Letter: solar power satellites and space radar
by Dwayne A. Day
|It also seems odd to refer to 2010 as “long term” for any space platform. That is only two and a half years away, much less than the typical development time for even a small satellite using existing technology.|
The stated goal of developing this beamed solar power technology in order to make Space Radar “more stealthy” is also puzzling. Space Radar is an active emitter. Active emitters can be made stealthy through complex and classified methods such as narrow beam actively-scanned frequency-hopping arrays (witness the F-22 Raptor’s radar). However, it is unclear if any progress has been made at doing this for the kind of radar being envisioned for Space Radar, or if that is even possible. This is presumably a significant technological challenge and eliminating the need for solar panels on the satellite may have no real effect on the satellite’s stealthiness. Stealth for radar satellites—and the systems needed to achieve it—seems to be the kind of subject best left to satellite systems engineers.
The article also states that an initial test satellite could be launched immediately and an even more sophisticated one can be launched by 2010. Considering that the modern incarnation of Space Radar was initiated about a decade ago and has yet to result in a launch, this schedule seems optimistic. It also seems odd to refer to 2010 as “long term” for any space platform. That is only two and a half years away, much less than the typical development time for even a small satellite using existing technology, not technology that has not been developed yet, like a space-based Airborne Moving Target Indicator. The rule of thumb is: large satellites with new technology take at least seven to ten years to develop (the James Webb Space Telescope will take at least 15 or more), while small satellites with current technology take three to five years to develop. NASA has stated that building even a small satellite in three years increases risk and four years is better. We apparently do not even have the less challenging Ground Moving Target Indicator technology yet, and it therefore seems prudent to walk before we skip.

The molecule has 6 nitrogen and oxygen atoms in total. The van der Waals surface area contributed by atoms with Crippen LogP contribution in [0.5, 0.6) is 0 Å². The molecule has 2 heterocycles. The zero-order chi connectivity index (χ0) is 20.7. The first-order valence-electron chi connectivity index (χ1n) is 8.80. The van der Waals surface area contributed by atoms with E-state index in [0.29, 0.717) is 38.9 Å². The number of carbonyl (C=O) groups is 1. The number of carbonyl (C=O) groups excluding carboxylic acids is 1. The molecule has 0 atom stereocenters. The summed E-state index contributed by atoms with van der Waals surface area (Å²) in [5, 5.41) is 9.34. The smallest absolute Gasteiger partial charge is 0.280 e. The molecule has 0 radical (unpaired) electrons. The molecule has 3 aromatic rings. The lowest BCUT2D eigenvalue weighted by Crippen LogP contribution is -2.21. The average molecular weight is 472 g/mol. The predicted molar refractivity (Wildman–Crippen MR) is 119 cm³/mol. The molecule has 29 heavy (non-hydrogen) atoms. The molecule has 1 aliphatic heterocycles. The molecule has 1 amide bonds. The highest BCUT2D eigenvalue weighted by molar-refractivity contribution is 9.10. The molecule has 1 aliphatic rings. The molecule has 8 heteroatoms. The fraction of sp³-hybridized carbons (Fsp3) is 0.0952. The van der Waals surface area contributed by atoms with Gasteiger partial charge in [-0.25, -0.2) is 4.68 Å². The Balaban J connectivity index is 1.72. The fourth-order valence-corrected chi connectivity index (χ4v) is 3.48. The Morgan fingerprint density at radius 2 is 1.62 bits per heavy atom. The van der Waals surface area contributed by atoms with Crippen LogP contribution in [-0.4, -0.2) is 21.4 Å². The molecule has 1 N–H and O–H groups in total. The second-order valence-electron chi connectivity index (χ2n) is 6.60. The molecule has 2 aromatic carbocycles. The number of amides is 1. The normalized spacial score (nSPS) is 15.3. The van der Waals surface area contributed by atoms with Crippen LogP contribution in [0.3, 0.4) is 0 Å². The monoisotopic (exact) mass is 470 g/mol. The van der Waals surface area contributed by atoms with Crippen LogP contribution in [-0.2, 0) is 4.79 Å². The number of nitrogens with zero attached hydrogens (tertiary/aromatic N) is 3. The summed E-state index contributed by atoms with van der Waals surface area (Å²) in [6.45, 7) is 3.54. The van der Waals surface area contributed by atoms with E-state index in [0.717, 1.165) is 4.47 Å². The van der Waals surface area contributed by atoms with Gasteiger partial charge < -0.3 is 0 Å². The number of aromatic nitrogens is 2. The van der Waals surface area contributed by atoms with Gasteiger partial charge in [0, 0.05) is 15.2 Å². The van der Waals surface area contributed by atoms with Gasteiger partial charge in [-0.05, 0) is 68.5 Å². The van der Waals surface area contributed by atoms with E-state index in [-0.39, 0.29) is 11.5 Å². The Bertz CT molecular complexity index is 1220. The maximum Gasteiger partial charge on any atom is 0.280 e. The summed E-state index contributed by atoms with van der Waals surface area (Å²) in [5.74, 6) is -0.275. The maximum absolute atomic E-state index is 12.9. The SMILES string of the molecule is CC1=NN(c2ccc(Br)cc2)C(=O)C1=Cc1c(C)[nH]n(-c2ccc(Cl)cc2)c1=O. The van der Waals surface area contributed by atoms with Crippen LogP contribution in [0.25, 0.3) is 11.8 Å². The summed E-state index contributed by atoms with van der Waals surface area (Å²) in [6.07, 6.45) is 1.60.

Finally, it is worth noting that Space Radar has experienced significant programmatic upheaval in past years not because of a “power problem,” but because the Air Force and the intelligence community have been at odds about what it should actually do and how different requirements drive the design and the cost. In addition, the Air Force has done a poor job of explaining why such a maddeningly expensive system is necessary.
The CBO report is fascinating reading and recommended for anybody interested in the subject.